Osoyoos, the town that time forgot

One of the nice things about getting out of town is seeing other cities from an outsider’s eyes, unencumbered by details, facts and boring considerations such as history and reality – as was the case with a recent trip to Osoyoos.

Winding down into the heat bowl on the Crowsnest Highway, you’re struck by one thing – the sun shines here. Most of the time. It’s warm. It’s dry. Orchards produce fruit and wine, with only a fraction of the natural potential tapped, and generate mountains of cash, augmented by constant ringing of cash registers for the tourist trade.

It’s one of the few deserts in Canada, and after spending a few hours there, you really wonder how we actually survive in the West Coast rainforest, mired in dark gloom and rain and fog 11 months of the year.

It’s rarely gloomy here. Paxil profits must plunge. How can you get down when the sun soaks the earth year-round? Can’t we just move Metro Vancouver into the Okanagan Valley?

As an outsider, though, you’re also struck by what you don’t see.

Given the place is a blast furnace of solar energy, you’d think photo-voltaic panels and solar-thermal panels boasting the latest in Chinese technology would carpet the landscape.

In this desert town, if there are any, I couldn’t see them. Actually the only thing I could see was 1960s style hotels and motels filled with yahoo Albertans, revelling in some kind of a time warp. I half expected Elvis to zoom by in a 1957 Chevy convertible.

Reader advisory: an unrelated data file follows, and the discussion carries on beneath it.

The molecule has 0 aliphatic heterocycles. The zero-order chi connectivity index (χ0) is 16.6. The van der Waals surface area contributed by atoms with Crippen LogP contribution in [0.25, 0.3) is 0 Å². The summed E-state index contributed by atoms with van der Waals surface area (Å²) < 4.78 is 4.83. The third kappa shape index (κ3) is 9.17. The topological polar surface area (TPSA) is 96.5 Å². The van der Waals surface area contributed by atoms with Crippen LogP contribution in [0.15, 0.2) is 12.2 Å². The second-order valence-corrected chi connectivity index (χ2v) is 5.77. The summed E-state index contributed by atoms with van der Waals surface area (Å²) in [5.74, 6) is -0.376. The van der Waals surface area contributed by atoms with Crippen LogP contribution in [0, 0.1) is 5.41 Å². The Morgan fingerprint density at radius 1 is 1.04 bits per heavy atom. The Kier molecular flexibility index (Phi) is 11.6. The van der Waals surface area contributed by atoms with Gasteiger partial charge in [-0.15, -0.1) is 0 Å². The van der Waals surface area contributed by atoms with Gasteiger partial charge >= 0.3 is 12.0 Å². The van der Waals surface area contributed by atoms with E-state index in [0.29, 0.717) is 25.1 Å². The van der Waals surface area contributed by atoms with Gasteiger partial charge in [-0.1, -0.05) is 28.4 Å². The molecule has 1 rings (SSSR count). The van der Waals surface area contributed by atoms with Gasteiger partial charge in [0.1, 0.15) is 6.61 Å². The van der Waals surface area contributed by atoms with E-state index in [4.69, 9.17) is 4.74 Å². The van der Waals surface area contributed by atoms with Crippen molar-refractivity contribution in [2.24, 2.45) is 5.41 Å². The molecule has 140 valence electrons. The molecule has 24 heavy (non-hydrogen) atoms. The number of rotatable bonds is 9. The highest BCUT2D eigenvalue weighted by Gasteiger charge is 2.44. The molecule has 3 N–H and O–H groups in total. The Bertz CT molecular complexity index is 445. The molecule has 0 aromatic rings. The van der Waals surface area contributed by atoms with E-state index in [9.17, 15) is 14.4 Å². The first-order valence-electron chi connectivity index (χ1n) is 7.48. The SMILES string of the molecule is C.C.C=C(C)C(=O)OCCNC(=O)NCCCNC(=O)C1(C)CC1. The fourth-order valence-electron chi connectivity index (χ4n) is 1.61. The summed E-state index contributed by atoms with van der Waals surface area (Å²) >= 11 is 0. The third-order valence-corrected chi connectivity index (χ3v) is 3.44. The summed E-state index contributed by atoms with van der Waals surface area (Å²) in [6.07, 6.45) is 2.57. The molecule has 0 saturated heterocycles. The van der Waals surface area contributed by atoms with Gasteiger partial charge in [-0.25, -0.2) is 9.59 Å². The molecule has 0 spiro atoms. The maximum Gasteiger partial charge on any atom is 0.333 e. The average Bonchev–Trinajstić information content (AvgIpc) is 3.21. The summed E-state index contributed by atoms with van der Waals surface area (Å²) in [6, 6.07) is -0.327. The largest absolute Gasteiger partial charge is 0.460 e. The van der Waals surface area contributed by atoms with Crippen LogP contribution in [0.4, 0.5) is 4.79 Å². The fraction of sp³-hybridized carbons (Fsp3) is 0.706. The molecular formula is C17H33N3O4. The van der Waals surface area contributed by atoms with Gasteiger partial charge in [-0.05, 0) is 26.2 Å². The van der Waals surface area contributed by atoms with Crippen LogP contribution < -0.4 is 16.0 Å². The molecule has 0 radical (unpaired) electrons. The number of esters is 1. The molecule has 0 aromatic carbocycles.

And I did see lots of green grass next to Osoyoos Lake and wondered about the fertilizer flow and if the community knows about drought-resistant landscaping.

It almost seems like the town time forgot.

It could capitalize even more on what it has that the rest of the country doesn’t. Warmth. Sun. For most of the year. It could start with the highway from Osoyoos to Penticton. Put some solar-powered street lights, call it the solar highway. Come to think of it, the whole province should do likewise. I think there are some dusty villages in Africa who use more solar power than we do.

It also makes you wonder about the natural wealth of Maple Ridge and Pitt Meadows and the assets we don’t know about that are evident to the outsider.

A recent trip to Whistler showed how we should do things.

On the twisty Sea to Sky Highway, there are now bike lanes on both sides, allowing cyclists to ride the most beautiful highway in the world. Within two years, that Olympic highway project spawned the Gran Fondo bike race, a bonanza for any tourism business along the Vancouver-to-Whistler route.

From Maple Ridge’s western border (Pitt Meadows and Abbotsford already have done this), the Lougheed Highway is a no-brainer for a multi-use bike lane on both sides to prepare for the increasing numbers of electric bikes, scooters, motorized wheelchairs, skateboards, bicycles and motorized bicycles that will be on our streets.

The shoulder’s already there. It just needs widening (to make it easier for me to pedal) and signs in a few places and a bit of money and you have 50 kilometres of bike lanes.

It could serve as the backbone for the Experience the Fraser Project that calls for recreational trails from Hope to Vancouver.

It’s just waiting for an outsider to tell us how to do it.


Phil Melnychuk is a reporter with the Maple Ridge-Pitt Meadows News.

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